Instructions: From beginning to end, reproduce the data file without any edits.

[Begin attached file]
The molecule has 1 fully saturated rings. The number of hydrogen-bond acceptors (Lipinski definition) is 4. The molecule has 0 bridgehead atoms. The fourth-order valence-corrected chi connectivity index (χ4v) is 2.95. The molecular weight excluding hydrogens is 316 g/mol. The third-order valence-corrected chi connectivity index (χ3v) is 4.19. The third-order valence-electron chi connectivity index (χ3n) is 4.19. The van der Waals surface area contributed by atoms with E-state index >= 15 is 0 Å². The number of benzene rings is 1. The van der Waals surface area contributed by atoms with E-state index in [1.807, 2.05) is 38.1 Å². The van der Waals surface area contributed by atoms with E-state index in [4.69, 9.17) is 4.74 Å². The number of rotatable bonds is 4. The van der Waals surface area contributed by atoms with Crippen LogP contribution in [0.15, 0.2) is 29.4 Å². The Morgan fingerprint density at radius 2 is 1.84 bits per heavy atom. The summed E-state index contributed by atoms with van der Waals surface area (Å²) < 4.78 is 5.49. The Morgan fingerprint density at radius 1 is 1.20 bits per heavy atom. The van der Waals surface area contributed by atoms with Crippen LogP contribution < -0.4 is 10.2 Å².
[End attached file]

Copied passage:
The molecule has 1 fully saturated rings. The number of hydrogen-bond acceptors (Lipinski definition) is 4. The molecule has 0 bridgehead atoms. The fourth-order valence-corrected chi connectivity index (χ4v) is 2.95. The molecular weight excluding hydrogens is 316 g/mol. The third-order valence-corrected chi connectivity index (χ3v) is 4.19. The third-order valence-electron chi connectivity index (χ3n) is 4.19. The van der Waals surface area contributed by atoms with E-state index >= 15 is 0 Å². The number of benzene rings is 1. The van der Waals surface area contributed by atoms with E-state index in [1.807, 2.05) is 38.1 Å². The van der Waals surface area contributed by atoms with E-state index in [4.69, 9.17) is 4.74 Å². The number of rotatable bonds is 4. The van der Waals surface area contributed by atoms with Crippen LogP contribution in [0.15, 0.2) is 29.4 Å². The Morgan fingerprint density at radius 2 is 1.84 bits per heavy atom. The summed E-state index contributed by atoms with van der Waals surface area (Å²) < 4.78 is 5.49. The Morgan fingerprint density at radius 1 is 1.20 bits per heavy atom. The van der Waals surface area contributed by atoms with Crippen LogP contribution < -0.4 is 10.2 Å².